Lectures 20
Seminars 3
Tutorials 1
Practicals classes and workshops 2 2
Fieldwork 6
Guided independent study 166
       
Total hours by term 198.00 2.00
       
Total hours for module 200.00

Summative Assessment Methods:
Method Percentage
Written exam 50
Written assignment including essay 40
Set exercise 10

Other information on summative assessment:
You will be required to submit one 2000-word essay relating to the scientific study of human remains or burial sites. There are two seminars (Ethics and Repatriation; Cemetery Analysis) the second of which is asessed (10%) via a Blackboard quiz. An exam follows in the Summer Term. These assignments are set to test your ability to draw evidence from a wide variety of sources and to articulate them both orally and in writing.

Formative assessment methods:
This is a 20-credit module, which means that it is intended to occupy students for 200 hours of work: seminar preparation, background reading, essay research and writing, and in revision and sitting the examination. With that in mind, the kind of workload students should expect might be as follows:

22 hours: contact in formal teaching sessions
15 hours: engaged in reading and note taking from 'key texts'
15 hours: semiar preparation (c. 7 hours each)
30 hours: engaged in reading ad preparation for writing your essay
80 hours: background reading and follow-up for lectures (c. 9 hours per topic) based on key texts and additonal reading
36 hours: revision

Penalties for late submission:
The Module Convenor will apply the following penalties for work submitted late, in accordance with the University policy.

  • where the piece of work is submitted up to one calendar week after the original deadline (or any formally agreed extension to the deadline): 10% of the total marks available for the piece of work will be deducted from the mark for each working day (or part thereof) following the deadline up to a total of five working days;
  • where the piece of work is submitted more than five working days after the original deadline (or any formally agreed extension to the deadline): a mark of zero will be recorded.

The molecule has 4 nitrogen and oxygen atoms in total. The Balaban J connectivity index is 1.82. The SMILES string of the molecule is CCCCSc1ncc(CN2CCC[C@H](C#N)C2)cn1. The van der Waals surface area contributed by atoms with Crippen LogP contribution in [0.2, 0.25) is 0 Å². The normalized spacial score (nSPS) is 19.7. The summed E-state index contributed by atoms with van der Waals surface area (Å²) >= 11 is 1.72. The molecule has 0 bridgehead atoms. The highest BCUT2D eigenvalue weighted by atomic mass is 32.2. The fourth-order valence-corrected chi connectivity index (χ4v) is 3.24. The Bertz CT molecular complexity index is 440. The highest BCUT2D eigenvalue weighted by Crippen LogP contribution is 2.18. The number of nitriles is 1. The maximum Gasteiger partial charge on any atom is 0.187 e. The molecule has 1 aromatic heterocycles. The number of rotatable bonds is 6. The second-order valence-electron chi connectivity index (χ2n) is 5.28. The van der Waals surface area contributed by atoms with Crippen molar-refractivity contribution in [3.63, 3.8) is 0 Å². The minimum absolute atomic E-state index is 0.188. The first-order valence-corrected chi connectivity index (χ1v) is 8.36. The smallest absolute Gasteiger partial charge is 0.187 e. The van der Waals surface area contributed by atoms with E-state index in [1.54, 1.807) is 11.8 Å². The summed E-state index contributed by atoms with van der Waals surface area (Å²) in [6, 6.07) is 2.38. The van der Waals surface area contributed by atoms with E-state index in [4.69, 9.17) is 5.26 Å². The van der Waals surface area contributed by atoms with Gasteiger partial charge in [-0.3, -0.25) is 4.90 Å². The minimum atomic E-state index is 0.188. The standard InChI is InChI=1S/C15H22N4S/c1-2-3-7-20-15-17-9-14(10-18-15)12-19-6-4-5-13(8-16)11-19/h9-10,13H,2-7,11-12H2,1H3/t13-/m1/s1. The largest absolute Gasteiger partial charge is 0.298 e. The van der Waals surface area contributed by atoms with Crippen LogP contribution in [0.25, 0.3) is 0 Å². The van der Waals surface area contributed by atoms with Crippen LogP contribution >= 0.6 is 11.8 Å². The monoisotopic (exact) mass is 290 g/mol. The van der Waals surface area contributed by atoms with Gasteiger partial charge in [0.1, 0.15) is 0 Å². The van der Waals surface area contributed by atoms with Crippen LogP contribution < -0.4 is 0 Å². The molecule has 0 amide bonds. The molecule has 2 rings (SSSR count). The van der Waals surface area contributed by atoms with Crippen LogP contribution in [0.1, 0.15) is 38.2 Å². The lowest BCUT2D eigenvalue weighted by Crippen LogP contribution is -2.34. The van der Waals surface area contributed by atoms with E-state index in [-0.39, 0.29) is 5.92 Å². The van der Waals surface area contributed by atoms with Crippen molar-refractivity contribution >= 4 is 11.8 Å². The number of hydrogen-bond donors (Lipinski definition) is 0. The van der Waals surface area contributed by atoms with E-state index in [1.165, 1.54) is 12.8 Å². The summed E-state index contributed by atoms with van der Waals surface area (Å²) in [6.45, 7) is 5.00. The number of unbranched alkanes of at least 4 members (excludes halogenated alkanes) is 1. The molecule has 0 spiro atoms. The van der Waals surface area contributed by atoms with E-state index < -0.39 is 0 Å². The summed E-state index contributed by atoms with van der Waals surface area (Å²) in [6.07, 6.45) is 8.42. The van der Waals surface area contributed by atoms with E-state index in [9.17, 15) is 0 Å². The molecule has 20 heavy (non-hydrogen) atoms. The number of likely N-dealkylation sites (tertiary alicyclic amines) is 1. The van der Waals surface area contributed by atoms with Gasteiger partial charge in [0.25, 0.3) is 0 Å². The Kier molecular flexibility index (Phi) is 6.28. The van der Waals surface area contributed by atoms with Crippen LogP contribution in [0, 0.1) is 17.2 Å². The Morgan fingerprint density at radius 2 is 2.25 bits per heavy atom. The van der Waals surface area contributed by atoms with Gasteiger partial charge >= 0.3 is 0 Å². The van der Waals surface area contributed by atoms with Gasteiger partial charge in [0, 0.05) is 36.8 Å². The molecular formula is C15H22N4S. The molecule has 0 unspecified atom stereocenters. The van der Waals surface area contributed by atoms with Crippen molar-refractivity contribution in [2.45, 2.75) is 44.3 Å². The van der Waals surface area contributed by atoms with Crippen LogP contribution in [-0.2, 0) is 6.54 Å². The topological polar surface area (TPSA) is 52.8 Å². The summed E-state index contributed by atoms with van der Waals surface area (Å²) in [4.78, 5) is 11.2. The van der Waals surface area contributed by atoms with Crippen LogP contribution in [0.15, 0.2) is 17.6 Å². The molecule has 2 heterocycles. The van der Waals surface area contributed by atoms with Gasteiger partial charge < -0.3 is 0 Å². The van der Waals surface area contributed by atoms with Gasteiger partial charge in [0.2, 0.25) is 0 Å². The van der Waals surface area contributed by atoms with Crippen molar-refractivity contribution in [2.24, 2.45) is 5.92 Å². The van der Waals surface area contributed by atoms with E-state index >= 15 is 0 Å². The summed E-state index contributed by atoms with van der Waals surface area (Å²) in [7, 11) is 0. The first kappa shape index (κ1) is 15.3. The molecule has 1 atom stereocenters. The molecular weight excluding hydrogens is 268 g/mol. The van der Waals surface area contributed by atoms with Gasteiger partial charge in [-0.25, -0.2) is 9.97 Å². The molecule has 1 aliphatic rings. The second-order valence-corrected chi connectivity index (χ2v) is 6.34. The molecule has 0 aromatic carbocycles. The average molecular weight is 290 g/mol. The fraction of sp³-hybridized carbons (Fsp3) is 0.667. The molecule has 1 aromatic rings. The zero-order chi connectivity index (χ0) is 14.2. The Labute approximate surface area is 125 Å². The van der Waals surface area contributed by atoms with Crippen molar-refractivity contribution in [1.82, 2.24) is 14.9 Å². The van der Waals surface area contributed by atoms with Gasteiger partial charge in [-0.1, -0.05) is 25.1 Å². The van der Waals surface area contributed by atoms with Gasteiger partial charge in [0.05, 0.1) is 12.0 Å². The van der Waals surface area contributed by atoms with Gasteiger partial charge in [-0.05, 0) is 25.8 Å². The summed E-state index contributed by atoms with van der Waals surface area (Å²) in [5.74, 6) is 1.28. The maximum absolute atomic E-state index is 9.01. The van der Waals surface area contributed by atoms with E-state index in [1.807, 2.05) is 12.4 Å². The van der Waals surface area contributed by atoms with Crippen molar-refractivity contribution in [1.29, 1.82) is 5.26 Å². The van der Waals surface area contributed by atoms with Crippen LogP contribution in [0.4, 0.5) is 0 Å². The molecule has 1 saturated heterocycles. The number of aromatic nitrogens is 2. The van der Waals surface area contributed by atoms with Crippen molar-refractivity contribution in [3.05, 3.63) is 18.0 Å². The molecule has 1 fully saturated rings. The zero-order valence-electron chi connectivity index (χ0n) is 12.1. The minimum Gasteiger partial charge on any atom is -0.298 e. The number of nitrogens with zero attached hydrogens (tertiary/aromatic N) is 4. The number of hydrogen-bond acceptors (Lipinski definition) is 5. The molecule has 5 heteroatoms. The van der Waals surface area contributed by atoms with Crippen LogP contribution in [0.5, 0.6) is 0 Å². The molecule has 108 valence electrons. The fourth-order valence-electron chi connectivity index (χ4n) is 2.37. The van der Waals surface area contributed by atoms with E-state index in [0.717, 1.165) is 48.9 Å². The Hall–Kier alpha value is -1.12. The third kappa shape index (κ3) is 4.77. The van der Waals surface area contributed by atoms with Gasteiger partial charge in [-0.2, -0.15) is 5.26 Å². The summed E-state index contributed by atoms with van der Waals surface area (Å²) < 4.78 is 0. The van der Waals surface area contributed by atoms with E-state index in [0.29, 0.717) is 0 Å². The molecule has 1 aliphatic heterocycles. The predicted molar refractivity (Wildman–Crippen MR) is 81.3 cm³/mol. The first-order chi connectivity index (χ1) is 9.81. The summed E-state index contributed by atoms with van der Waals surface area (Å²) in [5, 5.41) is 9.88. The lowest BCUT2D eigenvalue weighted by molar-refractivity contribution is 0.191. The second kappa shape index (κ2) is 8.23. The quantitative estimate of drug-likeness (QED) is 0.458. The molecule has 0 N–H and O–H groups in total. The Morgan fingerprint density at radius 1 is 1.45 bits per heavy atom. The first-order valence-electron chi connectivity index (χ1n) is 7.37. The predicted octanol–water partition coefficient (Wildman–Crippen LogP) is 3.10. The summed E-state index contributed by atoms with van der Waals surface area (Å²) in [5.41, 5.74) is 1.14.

• The University policy statement on penalties for late submission can be found at: http://www.reading.ac.uk/web/FILES/qualitysupport/penaltiesforlatesubmission.pdf
    You are strongly advised to ensure that coursework is submitted by the relevant deadline. You should note that it is advisable to submit work in an unfinished state rather than to fail to submit any work.

    Length of examination:
    A 90 minute exam to be sat in the summer term (50% of the module mark)
    There will be an exam revision and preparation session in Week 2 of the summer term (see timetable for details). Mock exam questions for you to practise on will be made available on Blackboard at around the same time

    Requirements for a pass:
    An overall mark of 40%

    Reassessment arrangements:
    Reassessment of coursework and/or re-examination in August/September

    Additional Costs (specified where applicable):
    1) Required text books:
    2) Specialist equipment or materials:
    3) Specialist clothing, footwear or headgear:
    4) Printing and binding:
    5) Computers and devices with a particular specification:
    6) Travel, accommodation and subsistence:

    Last updated: 31 March 2017